776: Government switches on water NSIPs and proposes more
Today’s entry reports on a consultation on the proposed Water Supply National Policy Statement.
On Monday, the government launched a consultation on the forthcoming Water Supply National Policy Statement (NPS), the document that sets out the policy on need for infrastructure projects and their impacts that should be assessed and examined. The consultation document can be found here and the consultation closes on 22 December.
The draft NPS is not due to be published next year and so this is an unusual consultation (compared to other NPSs) in advance of its publication. This consultation is not just about what the NPS should contain, though, but also revisions to which projects are considered nationally significant and should use the Planning Act regime.
The main drivers for more water infrastructure are population growth, climate change (specifically increased risk of drought) and threats (from taking too much water from habitats that need it). Basically, the people aren’t where the water is so we need more reservoirs near the people and more water pipelines from where the water is to where the people are.
Like main roads and railways, infrastructure planning for water is done through a series of five-year plans, in this case called Water Resource Management Plans (WRMPs). Unlike main roads and railways, the country is divided into areas covered by different companies and so to get the water to the people there will need to be projects across water company areas.
The consultation refers to a ‘twin-track approach’ – the second track as well as providing more infrastructure is more efficient use of water and less leakage. Interestingly, the proposed approach for projects is to declare a national need but leave it to the water companies to fulfil that need. Will that run into the same problems as housing, where local authorities’ plans don’t add up to the national need because they are no longer mandated to provide specified housing numbers?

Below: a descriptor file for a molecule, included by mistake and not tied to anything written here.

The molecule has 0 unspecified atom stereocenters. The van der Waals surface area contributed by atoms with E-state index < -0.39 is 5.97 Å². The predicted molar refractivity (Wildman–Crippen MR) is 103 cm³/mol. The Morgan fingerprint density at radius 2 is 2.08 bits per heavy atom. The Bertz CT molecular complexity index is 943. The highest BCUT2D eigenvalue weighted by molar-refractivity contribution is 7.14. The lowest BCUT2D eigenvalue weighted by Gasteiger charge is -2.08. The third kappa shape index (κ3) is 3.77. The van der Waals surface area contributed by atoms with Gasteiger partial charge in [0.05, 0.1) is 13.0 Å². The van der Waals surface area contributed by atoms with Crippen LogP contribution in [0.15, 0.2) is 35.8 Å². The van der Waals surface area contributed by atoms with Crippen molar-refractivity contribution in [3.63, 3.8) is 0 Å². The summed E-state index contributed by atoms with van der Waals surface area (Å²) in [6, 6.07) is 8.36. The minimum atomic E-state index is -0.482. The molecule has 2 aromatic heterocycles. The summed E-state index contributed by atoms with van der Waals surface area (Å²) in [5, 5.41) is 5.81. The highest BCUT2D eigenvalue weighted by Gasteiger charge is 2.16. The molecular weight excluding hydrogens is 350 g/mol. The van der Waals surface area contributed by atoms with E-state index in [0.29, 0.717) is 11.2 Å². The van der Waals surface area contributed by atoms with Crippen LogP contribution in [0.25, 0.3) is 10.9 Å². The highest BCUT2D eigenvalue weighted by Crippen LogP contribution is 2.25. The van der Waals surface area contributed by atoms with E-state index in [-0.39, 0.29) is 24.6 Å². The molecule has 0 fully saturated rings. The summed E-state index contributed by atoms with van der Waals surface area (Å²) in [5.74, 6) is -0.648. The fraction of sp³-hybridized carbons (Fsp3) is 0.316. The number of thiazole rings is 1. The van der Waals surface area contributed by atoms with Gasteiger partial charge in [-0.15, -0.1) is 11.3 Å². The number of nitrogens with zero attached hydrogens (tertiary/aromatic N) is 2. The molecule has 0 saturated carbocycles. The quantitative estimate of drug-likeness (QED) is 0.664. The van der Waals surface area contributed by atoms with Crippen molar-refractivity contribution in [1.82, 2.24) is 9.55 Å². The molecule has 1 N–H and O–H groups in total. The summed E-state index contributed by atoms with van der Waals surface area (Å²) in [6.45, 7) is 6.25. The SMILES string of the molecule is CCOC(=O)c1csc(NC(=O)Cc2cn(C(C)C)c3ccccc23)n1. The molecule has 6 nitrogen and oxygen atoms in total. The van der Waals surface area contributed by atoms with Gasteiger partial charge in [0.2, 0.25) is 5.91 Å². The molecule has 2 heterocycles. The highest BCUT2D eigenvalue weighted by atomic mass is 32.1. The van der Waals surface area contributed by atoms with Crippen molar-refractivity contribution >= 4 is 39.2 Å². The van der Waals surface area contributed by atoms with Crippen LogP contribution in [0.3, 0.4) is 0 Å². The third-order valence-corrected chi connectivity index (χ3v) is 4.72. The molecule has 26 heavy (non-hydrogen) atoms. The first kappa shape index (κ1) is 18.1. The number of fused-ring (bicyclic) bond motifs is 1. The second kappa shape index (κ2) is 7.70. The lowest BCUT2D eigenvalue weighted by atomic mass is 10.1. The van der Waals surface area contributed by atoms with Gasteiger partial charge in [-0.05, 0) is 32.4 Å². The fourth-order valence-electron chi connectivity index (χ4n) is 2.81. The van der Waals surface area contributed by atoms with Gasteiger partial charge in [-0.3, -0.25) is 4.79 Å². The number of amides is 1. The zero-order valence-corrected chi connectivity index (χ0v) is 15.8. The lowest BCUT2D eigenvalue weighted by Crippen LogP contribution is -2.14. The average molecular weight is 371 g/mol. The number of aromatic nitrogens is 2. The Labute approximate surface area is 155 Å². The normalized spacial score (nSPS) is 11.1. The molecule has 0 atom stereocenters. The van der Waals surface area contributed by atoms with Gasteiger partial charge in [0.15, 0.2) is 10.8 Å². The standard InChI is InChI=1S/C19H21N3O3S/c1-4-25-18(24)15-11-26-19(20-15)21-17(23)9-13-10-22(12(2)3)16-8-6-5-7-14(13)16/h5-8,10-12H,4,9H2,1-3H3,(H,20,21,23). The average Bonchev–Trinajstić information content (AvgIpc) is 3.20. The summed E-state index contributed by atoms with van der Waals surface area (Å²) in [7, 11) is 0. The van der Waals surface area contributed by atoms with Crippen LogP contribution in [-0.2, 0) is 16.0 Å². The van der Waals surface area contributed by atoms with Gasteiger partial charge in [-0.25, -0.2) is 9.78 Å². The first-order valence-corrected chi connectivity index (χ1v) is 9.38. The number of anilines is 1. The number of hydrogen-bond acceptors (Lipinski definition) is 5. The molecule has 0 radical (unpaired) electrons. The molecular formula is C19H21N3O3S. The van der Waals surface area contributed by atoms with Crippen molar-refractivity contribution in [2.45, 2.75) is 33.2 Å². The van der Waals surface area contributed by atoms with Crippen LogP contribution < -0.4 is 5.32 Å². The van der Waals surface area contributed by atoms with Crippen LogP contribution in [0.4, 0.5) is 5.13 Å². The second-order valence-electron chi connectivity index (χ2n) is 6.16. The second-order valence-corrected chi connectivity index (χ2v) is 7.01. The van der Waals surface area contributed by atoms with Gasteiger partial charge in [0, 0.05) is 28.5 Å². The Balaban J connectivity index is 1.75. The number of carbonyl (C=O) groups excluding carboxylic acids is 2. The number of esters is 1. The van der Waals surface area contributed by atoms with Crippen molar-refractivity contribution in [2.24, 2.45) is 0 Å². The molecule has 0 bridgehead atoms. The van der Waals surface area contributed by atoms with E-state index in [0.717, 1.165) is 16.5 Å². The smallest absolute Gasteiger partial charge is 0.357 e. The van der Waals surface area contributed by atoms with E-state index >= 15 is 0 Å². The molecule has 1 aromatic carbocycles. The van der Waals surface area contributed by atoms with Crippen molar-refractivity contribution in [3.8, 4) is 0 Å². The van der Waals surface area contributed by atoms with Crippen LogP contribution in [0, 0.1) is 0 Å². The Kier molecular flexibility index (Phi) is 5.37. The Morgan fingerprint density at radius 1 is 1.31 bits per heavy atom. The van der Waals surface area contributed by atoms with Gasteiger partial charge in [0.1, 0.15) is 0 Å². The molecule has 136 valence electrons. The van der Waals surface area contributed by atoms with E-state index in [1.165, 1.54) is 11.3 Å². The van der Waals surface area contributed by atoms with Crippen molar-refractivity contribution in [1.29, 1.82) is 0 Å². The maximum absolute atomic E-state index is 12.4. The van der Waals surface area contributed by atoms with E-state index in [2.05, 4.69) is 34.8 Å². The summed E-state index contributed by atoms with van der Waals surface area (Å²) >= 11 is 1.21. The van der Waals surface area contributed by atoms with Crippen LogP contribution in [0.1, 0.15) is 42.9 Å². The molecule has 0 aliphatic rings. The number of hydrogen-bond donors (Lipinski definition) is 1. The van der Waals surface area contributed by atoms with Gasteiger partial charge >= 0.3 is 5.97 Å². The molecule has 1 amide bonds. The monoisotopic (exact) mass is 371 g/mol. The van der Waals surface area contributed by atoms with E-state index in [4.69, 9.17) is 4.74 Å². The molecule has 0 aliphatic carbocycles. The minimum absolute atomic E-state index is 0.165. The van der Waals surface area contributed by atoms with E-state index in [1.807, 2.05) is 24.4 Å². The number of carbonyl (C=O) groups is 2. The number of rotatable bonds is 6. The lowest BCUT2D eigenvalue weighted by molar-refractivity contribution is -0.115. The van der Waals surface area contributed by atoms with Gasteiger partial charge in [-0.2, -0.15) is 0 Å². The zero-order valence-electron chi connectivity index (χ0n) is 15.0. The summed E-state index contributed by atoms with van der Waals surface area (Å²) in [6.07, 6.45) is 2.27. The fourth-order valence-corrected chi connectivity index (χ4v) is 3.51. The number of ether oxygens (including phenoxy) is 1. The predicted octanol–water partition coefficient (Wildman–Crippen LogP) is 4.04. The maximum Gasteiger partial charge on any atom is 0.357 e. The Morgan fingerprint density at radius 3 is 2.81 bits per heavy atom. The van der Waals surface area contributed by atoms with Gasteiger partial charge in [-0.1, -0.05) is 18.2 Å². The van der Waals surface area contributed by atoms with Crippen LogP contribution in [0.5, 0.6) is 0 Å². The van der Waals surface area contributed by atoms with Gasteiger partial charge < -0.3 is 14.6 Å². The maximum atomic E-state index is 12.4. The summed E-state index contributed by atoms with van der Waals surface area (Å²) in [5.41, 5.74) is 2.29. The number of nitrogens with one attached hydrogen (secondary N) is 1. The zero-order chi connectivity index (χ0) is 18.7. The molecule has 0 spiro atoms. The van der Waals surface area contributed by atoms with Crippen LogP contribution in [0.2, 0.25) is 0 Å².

After dealing with the appraisal of sustainability and habitats regulations, the consultation moves on to perhaps the most interesting topic: the revision of what are nationally significant infrastructure projects (NSIPs) for the supply of water.
The proposals are as follows:
- adding an alternative threshold for dams and reservoirs so that they would be either 10 million cubic metres (mcm) capacity or increase in capacity (the current definition) but could also be ones that would supply at least 10mcm per year;
- lowering the threshold for water transfer from a capacity of 100mcm per year to either 30mcm per year or 10mcm per year;
- adding a new category, desalination plants, that would either be able to produce 10 or 30mcm of water per year; and
- possibly adding another category, that of ‘effluent reuse’, but threshold definitions are sought because they are more complicated.
On all four fronts that means increasing the number of projects that will have to use the regime, potentially by quite a lot. 100mcm water transfer corresponds to about 1.6 million people’s worth of water, 10mcm is about 160,000 (slight inconsistency between paragraphs 56 and 81 on that point). The rationale is that that is larger than the average population of a local authority (133,000) and so is of more than local significance. On the other hand the 30mcm proposal is about 500,000 people’s worth, which corresponds to the waste water threshold. Take your pick.
Whether or not these changes are made, however, the existing thresholds will be brought into force on 1 January 2018 via this commencement order. This means that the Planning Act 2008 will finally be fully in force, nearly ten years after it was enacted.
Formatting note: the box on page 4 in the summary gives the options above as I or II; the box on page 17 gives the options as III or IV – someone forgot to tick ‘restart numbering’.